http://almanacnews.com/blogs/p/print/2014/03/12/a-local-cinderella-story


Local Blogs

By Erin Glanville

A Local Cinderella Story

Uploaded: Mar 12, 2014

One of the best parts of college basketball March Madness is the "Cinderella team"—that underdog team that scraps and claws its way to victory; the David who slays the Goliath. Sitting at my children's middle school basketball banquet Sunday night, we celebrated an unconventional Cinderella story about an eighth grade boys' basketball team that won't ever be mentioned in the papers or make the news. But it captured the competitive spirit and the hearts of every student and parent sitting in the gym that night because it wasn't really about the boys' wins. It was about their journey.

Nativity School's eighth grade boys' Varsity basketball team went undefeated in the regular season this year, with an 8-0 record. The interesting part of the story is that the exact same group of boys had a 0-8 record last year. That's right: they didn't win a single game in the regular season last year.

What caused the turnaround? No, they did not play NJB together as a group in the off-season. They didn't hire professional coaches or attend expensive basketball camps. They did not have a 6'4" 14-year-old suddenly transfer to the school. According to the boys' coaches (and fathers), the seeds of this year's undefeated season started off in the postseason of last year. The boys, despite their 0-8 record, were given a spot in the postseason playoffs that kicked off with a match up against the #1 undefeated team for what was assumed to be a quick elimination. In a stunning upset, Nativity won. While they didn't progress much farther into the playoff season, the change in mindset had taken hold. Simply put: they saw themselves as "the David."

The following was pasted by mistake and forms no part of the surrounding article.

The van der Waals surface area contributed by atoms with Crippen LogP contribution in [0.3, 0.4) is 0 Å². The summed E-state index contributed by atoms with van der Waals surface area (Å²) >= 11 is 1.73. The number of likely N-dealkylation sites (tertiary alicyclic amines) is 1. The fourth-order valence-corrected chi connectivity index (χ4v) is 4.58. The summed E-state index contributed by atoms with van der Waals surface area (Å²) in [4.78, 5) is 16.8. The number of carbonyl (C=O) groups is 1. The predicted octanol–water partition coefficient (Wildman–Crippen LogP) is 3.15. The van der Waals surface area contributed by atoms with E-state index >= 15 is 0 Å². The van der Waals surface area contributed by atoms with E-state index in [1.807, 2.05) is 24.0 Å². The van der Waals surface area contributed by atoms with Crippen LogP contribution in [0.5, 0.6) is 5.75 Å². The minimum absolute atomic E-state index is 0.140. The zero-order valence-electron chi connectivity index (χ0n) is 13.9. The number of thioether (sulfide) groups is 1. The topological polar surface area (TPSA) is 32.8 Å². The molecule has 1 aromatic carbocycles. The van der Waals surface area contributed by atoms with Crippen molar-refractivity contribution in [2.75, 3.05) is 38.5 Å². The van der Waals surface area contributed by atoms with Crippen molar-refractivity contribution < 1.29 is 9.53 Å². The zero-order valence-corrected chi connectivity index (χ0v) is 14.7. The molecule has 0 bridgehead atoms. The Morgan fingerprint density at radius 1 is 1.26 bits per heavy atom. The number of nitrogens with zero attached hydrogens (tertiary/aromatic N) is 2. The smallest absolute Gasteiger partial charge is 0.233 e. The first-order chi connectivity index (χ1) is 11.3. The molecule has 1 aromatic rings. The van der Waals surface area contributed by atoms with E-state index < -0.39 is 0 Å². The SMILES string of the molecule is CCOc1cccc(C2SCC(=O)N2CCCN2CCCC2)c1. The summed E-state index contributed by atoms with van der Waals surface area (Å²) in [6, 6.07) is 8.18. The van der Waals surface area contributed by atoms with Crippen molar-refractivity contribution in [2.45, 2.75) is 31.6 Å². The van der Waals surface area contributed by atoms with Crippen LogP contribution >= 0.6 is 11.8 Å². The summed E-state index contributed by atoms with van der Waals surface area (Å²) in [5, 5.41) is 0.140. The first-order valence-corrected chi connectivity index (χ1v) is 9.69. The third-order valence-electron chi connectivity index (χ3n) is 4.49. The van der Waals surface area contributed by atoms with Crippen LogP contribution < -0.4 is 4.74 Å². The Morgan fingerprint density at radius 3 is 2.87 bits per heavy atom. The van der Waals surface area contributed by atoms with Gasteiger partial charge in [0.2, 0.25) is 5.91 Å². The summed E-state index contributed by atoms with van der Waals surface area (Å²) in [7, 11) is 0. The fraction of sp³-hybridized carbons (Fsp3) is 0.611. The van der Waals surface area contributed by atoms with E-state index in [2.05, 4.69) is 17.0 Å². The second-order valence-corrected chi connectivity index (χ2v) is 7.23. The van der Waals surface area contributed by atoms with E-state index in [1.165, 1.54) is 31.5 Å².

Fast forward to this season. The boys who took the court this season were changed from the inside out. With the knowledge of what they were capable of doing, they formulated a simple game plan; they would out-work their opponents through physical conditioning. According to one of their parent coaches, Sal Ruiz, "we were not the tallest team out there. We did not have the best, most technical players out there. Our boys might not have gone to the fancy camps and all that. But we knew we could do two things: push ourselves to be in the best physical condition possible and to play as a team. There was not a 'best player'. They played for each other. They believed in each other. And they pushed each other to get into top physical condition. In fact, they pushed each other harder than we coaches ever pushed them."

After their perfect regular season, this team's fairytale came to an end in the playoffs. They did not win the final championship. Perhaps it was all those games on the losing end of the scoreboard at the final buzzer, but these young athletes demonstrated to all that they mastered the art of losing as graciously as they won. "These young men were always humble with their wins, and when they lost, it was with class and pride," said Ruiz. "They were great role models for their younger classmates, and it was truly just an honor for us coaches to be associated with them."

Our family is looking forward to March Madness. We'll probably cheer hard for the underdogs, and get excited for the Cinderella stories which remind us that anything is possible with hard work, hustle and determination. But for my kids, a personal, relatable role model of a great turnaround story won't be on TV. It will be found in a group of boys on the blacktop at school; a group of boys just playing hoops.

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